Francesca Woodman, the precocious photographer who tragically committed suicide in 1981 at the age of 22, is today widely known; she's had solo shows at major museums, is represented by blue-chip galleries, and has received critical attention from the likes of Rosalind Krauss and Benjamin Buchloh. She forms, in many ways, a perfect artist stereotype — young, intense, sexy, dead — and so has grown an outsized myth as a sort of Van Gogh for the late 20th Century. C. Scott Willis’s The Woodmans, on now at Film Forum, refuses to feed this myth. Rather, it is a carefully drawn, at times wrenching family portrait, and a biopic only in the negative: we’re told the basic biographical facts, yes, but most of our impression of Francesca comes from the void left in the people she left behind. They’re remarkably candid when interviewed, and their pain and confusion is still apparent 30 years after her death. Willis lets this play out largely without comment, treating an easily-romanticized story with just the right amount of understatement and maturity.
Though the title is a misnomer — one Woodman obviously has top billing — Willis does introduce us to Francesca's parents as artists and people independent of their daughter. Still vibrant but passing 80, the elder Woodmans are reasonably successful artists themselves, with a ferocious work ethic – at one point, her father speaks disdainfully of the idea of a working artist having hobbies. It’s clear they hoped to instill the same values of expression and industry in their children (Francesca’s brother is a video artist). George, the father and an abstract painter, seems to have been closest to Francesca: he dotingly tells the camera about her youthful enthusiasm for art, her wonderful eye and early accomplishment, while showing us a series of early childhood sketches that to any eyes but a dad's would look wholly typical. Betty Woodman, Francesca’s ceramicist mother, makes a much more conflicted figure. We’re never quite put at ease with Betty, the more successful of the two artist-parents, and her answers seem defensive: often, unprompted, she asks rhetorically whether she was a bad mother, or ignored her daughter for her career, always answering herself with “No”. It’s clear that her relationship with her daughter was more complicated, more competitive, and that Betty most of all has not fully come to terms with Francesca’s death. When asked about possible reasons for her suicide, it is Betty who blames Francesca’s boyfriend, and George who remembers she had had a grant application rejected that day; this seems telling. Unsurprisingly, both artists mention using their art as a mechanism for coping with grief.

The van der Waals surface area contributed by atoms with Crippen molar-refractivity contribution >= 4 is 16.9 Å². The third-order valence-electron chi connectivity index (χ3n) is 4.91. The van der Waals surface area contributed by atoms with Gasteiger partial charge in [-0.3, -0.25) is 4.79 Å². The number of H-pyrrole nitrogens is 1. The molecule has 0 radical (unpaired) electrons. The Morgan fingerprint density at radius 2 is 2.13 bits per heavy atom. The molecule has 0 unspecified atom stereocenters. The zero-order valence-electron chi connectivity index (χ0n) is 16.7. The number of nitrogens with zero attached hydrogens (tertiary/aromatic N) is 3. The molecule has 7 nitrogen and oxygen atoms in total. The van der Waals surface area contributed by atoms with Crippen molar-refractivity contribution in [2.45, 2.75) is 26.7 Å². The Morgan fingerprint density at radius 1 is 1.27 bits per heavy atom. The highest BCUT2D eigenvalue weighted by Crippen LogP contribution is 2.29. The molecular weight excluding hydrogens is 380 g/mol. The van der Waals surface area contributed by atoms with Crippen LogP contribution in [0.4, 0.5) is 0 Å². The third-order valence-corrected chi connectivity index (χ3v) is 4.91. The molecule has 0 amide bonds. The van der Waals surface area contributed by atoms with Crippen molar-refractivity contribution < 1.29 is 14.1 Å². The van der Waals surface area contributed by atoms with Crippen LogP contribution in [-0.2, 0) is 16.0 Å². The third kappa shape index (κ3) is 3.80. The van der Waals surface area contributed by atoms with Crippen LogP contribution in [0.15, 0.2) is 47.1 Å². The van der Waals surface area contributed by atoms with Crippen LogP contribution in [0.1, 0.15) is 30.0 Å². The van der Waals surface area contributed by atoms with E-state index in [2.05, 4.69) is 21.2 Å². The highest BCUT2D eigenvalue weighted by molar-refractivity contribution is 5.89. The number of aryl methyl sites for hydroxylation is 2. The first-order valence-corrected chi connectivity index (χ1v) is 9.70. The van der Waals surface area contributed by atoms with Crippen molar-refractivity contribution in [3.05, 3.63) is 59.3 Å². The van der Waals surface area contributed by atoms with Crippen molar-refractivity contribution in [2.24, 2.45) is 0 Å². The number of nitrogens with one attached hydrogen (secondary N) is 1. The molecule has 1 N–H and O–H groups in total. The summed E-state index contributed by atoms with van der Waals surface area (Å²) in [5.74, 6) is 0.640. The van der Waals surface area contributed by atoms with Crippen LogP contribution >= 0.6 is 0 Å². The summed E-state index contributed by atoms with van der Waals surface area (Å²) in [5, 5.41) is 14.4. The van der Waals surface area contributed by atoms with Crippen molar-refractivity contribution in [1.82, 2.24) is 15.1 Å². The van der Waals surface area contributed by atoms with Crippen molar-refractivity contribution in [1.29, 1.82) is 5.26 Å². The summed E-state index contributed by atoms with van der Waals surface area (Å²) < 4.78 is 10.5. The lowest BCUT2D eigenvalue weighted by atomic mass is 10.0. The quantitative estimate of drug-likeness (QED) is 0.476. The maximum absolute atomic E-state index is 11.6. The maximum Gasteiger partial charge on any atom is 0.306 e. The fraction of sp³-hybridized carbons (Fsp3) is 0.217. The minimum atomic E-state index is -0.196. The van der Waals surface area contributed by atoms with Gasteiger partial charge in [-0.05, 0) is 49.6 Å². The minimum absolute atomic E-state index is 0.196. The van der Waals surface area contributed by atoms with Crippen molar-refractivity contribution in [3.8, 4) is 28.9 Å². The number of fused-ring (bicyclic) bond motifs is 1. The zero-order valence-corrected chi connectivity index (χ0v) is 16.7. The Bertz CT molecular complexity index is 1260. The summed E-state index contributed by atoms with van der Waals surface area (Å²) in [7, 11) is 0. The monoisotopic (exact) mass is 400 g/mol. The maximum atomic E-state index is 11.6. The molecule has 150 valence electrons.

Francesca herself emerges only slightly idealized, a worthy achievement given the general reportage of her story. She was headstrong, self-absorbed, and immensely driven: this we knew from her standard artist-myth. Willis, though, softens these traits into a believable young woman. The nudity in her photographs that we might have read as confrontational or militant is transformed by the accounts of her friends into merely an expression of her openness; in an archival video of the making of one image that seems to speak to loneliness and loss, we hear Francesca beaming about how well it’s turning out. It’s not the sort of stuff you’d include to portray her as an unstable genius – it’s the sort of stuff you’d include to portray her as a roughly normal, if talented, young woman, with a self-aware practice and a healthy work ethic.
Where he avoids the myth of the tortured artist there, however, Willis buys into it at other points. Francesca herself is repeatedly called one of the best photographers of the 20th Century, despite producing only about five years of work. Artists are described as “special”, the art world “wasn’t ready” for Francesca’s work – such routine ideas about the art world crop up often, probably because Willis is himself an art-world outsider.
The Woodmans has some obvious exclusions. Most glaringly, Francesca’s posthumous success is written off as being simply a matter of the art world ‘discovering’ her work, and rewarding her in proportion to its quality. Of course, this is not really what we do in the art world: artists might be born, but famous artists are made. Francesca Woodman's BFA work received a prominent solo show, with a catalogue including Abigail Solomon-Godeau and Rosalind Krauss, a mere five years after her death; the story of how that happened, who made Francesca Woodman famous, and why they did so, is left out. It’s not that there’s anything suspicious about Francesca’s posthumous fame – as the film makes clear, it seems to be exactly what she would have wanted — but only that it would have been an interesting story to hear.
One of the most important figures in her life – her boyfriend at RISD, artist Benjamin Moore – is neither interviewed nor discussed in any detail. He obviously declined any part in the film, but choosing not to examine him at all leaves out a crucial part of the story for two reasons: Moore’s relationship with Francesca Woodman was clearly a factor in her emotional state, and he is still actively selling and loaning out Woodman’s work. It would have been interesting to see that explored.
Ultimately, The Woodmans is a good film. By the low standards of art biographies, it’s an incredible film. It tells the story it wants to tell – of a family drama, the loss of a child, and art's capacity to both antagonize and heal – well, though at times Francesca’s work approaches mere ornamentation for the main story. The interview style time and again lets pauses in the conversation simmer and simmer until emotion boils over, and the resulting rawness produces some of the film’s best moments. The music is excellent if you are a wind chime enthusiast. The Woodmans is showing at Film Forum through Tuesday, February 1st.